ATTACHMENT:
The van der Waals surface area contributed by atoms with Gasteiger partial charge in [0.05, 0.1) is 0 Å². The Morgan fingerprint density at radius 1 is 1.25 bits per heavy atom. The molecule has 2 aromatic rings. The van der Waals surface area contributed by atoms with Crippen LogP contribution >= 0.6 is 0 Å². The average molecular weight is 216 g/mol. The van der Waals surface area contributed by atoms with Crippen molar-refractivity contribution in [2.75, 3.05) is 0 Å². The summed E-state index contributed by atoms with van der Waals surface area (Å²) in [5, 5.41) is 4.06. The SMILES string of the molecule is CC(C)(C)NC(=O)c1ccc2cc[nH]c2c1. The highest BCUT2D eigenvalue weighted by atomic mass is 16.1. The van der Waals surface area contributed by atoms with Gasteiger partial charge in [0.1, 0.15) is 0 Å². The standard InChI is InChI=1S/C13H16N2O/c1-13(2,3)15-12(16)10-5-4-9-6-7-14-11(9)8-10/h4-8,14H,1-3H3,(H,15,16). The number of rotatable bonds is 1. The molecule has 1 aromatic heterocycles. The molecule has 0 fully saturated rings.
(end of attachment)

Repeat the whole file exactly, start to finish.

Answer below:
The van der Waals surface area contributed by atoms with Gasteiger partial charge in [0.05, 0.1) is 0 Å². The Morgan fingerprint density at radius 1 is 1.25 bits per heavy atom. The molecule has 2 aromatic rings. The van der Waals surface area contributed by atoms with Crippen LogP contribution >= 0.6 is 0 Å². The average molecular weight is 216 g/mol. The van der Waals surface area contributed by atoms with Crippen molar-refractivity contribution in [2.75, 3.05) is 0 Å². The summed E-state index contributed by atoms with van der Waals surface area (Å²) in [5, 5.41) is 4.06. The SMILES string of the molecule is CC(C)(C)NC(=O)c1ccc2cc[nH]c2c1. The highest BCUT2D eigenvalue weighted by atomic mass is 16.1. The van der Waals surface area contributed by atoms with Gasteiger partial charge in [0.1, 0.15) is 0 Å². The standard InChI is InChI=1S/C13H16N2O/c1-13(2,3)15-12(16)10-5-4-9-6-7-14-11(9)8-10/h4-8,14H,1-3H3,(H,15,16). The number of rotatable bonds is 1. The molecule has 1 aromatic heterocycles. The molecule has 0 fully saturated rings.